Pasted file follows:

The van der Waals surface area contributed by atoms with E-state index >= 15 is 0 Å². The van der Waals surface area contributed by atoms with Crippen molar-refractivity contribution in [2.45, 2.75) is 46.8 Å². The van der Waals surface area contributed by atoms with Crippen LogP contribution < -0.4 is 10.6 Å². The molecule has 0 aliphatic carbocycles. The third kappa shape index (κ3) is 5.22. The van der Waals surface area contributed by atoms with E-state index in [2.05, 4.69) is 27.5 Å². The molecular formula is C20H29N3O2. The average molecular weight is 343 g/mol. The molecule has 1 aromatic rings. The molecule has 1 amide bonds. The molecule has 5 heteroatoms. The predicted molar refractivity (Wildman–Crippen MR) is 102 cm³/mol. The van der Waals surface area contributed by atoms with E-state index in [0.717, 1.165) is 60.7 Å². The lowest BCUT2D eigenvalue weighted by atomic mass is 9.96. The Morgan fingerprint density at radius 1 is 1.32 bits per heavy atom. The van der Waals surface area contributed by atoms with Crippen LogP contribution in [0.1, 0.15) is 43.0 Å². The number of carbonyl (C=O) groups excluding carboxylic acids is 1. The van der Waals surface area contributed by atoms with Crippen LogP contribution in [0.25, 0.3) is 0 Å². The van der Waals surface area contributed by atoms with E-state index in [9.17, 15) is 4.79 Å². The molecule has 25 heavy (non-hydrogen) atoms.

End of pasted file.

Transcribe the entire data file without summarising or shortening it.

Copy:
The van der Waals surface area contributed by atoms with E-state index >= 15 is 0 Å². The van der Waals surface area contributed by atoms with Crippen molar-refractivity contribution in [2.45, 2.75) is 46.8 Å². The van der Waals surface area contributed by atoms with Crippen LogP contribution < -0.4 is 10.6 Å². The molecule has 0 aliphatic carbocycles. The third kappa shape index (κ3) is 5.22. The van der Waals surface area contributed by atoms with E-state index in [2.05, 4.69) is 27.5 Å². The molecular formula is C20H29N3O2. The average molecular weight is 343 g/mol. The molecule has 1 aromatic rings. The molecule has 1 amide bonds. The molecule has 5 heteroatoms. The predicted molar refractivity (Wildman–Crippen MR) is 102 cm³/mol. The van der Waals surface area contributed by atoms with E-state index in [0.717, 1.165) is 60.7 Å². The lowest BCUT2D eigenvalue weighted by atomic mass is 9.96. The Morgan fingerprint density at radius 1 is 1.32 bits per heavy atom. The van der Waals surface area contributed by atoms with Crippen LogP contribution in [0.1, 0.15) is 43.0 Å². The number of carbonyl (C=O) groups excluding carboxylic acids is 1. The van der Waals surface area contributed by atoms with Crippen LogP contribution in [0.25, 0.3) is 0 Å². The van der Waals surface area contributed by atoms with E-state index in [9.17, 15) is 4.79 Å². The molecule has 25 heavy (non-hydrogen) atoms.